from The American Heritage® Dictionary of the English Language, 4th Edition
- n. Ecclesiastical A long white linen robe with tapered sleeves worn by a priest at Mass.
from Wiktionary, Creative Commons Attribution/Share-Alike License
- n. A long white robe worn by priests and other ministers at religious ceremonies, underneath most of the other vestments.
from the GNU version of the Collaborative International Dictionary of English
- n. A vestment of white linen, reaching to the feet, an enveloping the person; -- in the Roman Catholic church, worn by those in holy orders when officiating at mass. It was formerly worn, at least by clerics, in daily life.
from The Century Dictionary and Cyclopedia
- n. In the Roman Catholic Church (and in many Anglican churches), a white linen robe, with tight sleeves, worn at the celebration of the eucharist under the chasuble, cope, or dalmatic by the officiating priest and his assistants.
- n. In the early church, a white garment worn from the Saturday before Easter until the first Sunday after Easter by the newly baptized.
- n. Formerly also written alba, albe.
- n. A small Turkish coin, nearly equal in value to a cent.
from WordNet 3.0 Copyright 2006 by Princeton University. All rights reserved.
- n. a white linen liturgical vestment with sleeves; worn by priests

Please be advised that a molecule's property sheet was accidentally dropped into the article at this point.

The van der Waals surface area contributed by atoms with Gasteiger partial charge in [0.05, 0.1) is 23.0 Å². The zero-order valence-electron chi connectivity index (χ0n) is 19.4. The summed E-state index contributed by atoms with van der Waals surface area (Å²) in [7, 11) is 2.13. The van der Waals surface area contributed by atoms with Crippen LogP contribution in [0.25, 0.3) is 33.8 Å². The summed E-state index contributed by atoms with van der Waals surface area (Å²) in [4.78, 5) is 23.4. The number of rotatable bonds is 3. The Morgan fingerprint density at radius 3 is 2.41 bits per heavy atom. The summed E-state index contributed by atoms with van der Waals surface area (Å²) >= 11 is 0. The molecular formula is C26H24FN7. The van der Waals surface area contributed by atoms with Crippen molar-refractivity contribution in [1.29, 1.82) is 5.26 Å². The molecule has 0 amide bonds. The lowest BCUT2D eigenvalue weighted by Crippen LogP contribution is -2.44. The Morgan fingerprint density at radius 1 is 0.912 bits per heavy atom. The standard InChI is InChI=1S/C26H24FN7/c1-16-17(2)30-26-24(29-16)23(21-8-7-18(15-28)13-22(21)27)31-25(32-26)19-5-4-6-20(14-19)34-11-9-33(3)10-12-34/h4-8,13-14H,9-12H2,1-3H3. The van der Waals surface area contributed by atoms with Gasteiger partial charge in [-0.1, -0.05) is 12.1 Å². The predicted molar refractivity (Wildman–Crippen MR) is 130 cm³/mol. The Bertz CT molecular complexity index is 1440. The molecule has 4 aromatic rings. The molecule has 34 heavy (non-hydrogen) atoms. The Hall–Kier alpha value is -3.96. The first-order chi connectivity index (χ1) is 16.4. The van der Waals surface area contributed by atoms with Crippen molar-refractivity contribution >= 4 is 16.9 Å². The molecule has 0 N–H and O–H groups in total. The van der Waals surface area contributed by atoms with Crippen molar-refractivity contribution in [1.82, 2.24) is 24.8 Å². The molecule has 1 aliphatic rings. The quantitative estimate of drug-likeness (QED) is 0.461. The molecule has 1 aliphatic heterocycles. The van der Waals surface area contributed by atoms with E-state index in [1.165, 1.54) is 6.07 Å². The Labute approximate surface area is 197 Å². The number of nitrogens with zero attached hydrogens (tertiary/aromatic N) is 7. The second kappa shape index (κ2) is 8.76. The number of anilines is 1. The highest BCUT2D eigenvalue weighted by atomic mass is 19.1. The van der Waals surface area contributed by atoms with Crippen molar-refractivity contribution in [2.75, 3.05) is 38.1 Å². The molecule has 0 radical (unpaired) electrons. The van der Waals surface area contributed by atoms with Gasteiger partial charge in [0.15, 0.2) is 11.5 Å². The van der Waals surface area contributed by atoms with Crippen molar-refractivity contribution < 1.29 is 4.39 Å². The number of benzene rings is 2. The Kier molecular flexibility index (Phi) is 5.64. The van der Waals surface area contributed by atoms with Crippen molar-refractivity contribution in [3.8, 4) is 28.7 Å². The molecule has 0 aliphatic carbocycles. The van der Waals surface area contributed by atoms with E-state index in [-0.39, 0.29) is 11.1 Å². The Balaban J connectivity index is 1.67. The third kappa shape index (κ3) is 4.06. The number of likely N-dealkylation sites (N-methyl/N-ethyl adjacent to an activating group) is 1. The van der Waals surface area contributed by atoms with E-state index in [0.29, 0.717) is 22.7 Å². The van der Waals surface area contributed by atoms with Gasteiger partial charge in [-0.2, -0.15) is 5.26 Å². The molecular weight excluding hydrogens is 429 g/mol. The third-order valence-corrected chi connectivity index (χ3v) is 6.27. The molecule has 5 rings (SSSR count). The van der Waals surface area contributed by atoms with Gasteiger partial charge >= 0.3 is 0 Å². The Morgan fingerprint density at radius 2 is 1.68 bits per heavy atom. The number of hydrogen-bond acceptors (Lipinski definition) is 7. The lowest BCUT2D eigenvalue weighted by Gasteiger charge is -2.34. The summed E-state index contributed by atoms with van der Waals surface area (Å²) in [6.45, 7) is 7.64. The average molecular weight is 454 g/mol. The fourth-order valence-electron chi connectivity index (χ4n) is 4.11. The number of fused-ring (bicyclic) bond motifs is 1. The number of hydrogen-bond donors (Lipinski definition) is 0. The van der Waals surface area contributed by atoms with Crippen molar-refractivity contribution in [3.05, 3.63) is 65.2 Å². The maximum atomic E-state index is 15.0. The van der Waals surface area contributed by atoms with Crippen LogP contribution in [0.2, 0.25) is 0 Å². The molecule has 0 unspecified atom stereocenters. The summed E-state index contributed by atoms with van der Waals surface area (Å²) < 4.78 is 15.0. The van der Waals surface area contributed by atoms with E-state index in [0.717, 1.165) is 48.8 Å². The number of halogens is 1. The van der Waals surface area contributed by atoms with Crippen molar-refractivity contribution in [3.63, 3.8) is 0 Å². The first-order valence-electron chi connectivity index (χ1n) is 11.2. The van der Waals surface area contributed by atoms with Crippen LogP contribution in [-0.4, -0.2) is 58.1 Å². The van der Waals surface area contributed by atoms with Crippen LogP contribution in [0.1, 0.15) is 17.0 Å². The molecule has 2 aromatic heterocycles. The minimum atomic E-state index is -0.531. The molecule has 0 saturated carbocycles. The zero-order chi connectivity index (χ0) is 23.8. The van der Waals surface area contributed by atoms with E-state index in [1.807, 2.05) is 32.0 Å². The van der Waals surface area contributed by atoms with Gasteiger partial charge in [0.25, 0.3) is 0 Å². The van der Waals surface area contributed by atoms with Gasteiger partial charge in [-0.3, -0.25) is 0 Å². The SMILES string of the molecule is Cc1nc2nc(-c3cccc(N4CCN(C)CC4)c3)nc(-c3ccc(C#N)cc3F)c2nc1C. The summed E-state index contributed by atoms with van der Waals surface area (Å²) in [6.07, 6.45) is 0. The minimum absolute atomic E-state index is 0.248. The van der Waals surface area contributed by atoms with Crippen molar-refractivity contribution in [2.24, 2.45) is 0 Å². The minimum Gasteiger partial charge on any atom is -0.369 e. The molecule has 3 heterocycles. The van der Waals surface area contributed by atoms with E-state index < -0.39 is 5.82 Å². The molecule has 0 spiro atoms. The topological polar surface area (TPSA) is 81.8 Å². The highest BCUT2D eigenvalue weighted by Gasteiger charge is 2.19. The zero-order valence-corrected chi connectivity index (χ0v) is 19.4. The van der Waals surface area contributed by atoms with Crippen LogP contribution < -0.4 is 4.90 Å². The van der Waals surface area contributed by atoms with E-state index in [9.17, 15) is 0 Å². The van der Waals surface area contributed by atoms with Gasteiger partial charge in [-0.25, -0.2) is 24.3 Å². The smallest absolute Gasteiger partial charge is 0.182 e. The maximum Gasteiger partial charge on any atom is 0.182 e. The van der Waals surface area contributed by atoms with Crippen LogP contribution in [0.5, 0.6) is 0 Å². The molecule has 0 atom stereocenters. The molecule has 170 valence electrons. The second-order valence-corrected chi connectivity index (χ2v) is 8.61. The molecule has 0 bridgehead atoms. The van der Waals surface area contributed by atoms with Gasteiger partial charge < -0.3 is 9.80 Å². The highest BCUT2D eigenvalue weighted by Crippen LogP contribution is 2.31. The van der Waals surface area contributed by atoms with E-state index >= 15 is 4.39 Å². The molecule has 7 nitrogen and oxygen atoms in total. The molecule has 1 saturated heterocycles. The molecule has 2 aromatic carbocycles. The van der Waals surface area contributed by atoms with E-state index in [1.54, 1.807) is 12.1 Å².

Another use of the word alb, commonly in the plural albæ (vestes), occurs in medieval writers.
As regards the vestments themselves: the amice signifies preparation to resist the attacks of the devil; the alb is the symbol of innocence; the cincture of charity; the maniple of penance; the stole of immortality; and the chasuble of love, by which we are enabled to bear the light burden Our Lord is pleased to lay upon us.
Until the middle of the twelfth century the alb was the vestment which all clerics wore when exercising their functions, and Rupert of
The celebrant is first vested with the shapik or alb, which is usually narrower than the Latin form, and usually of linen (sometimes of silk).
So the linen church vestment called an alb, which is derived from the Roman linen tunic, doesn't have to be snowy white.
A chasuble is worn over the alb, which is a long, white linen robe.
A dozen worshippers surround the altar on a rainy Thursday evening as The Reverend William Rich—an elaborate purple chasuble over his white alb—administers the 6:00 P.M. Holy Eucharist.
At the beginning of the rite, the three major ministers wear amice, alb, and cincture; the priest and deacon also wear black stoles, but none of the three wears either a chasuble of any sort, nor a dalmatic or tunicle.
In addition to the amice, alb, cincture and stole, the priest wears a black chasuble; the deacon wears a black stole, and, like the subdeacon, a black folded chasuble, the sacred vestments of penitential Masses.
This includes altar frontals, mitres, ombrellini, chasubles, copes, and a gold embroidered alb of Pius IX.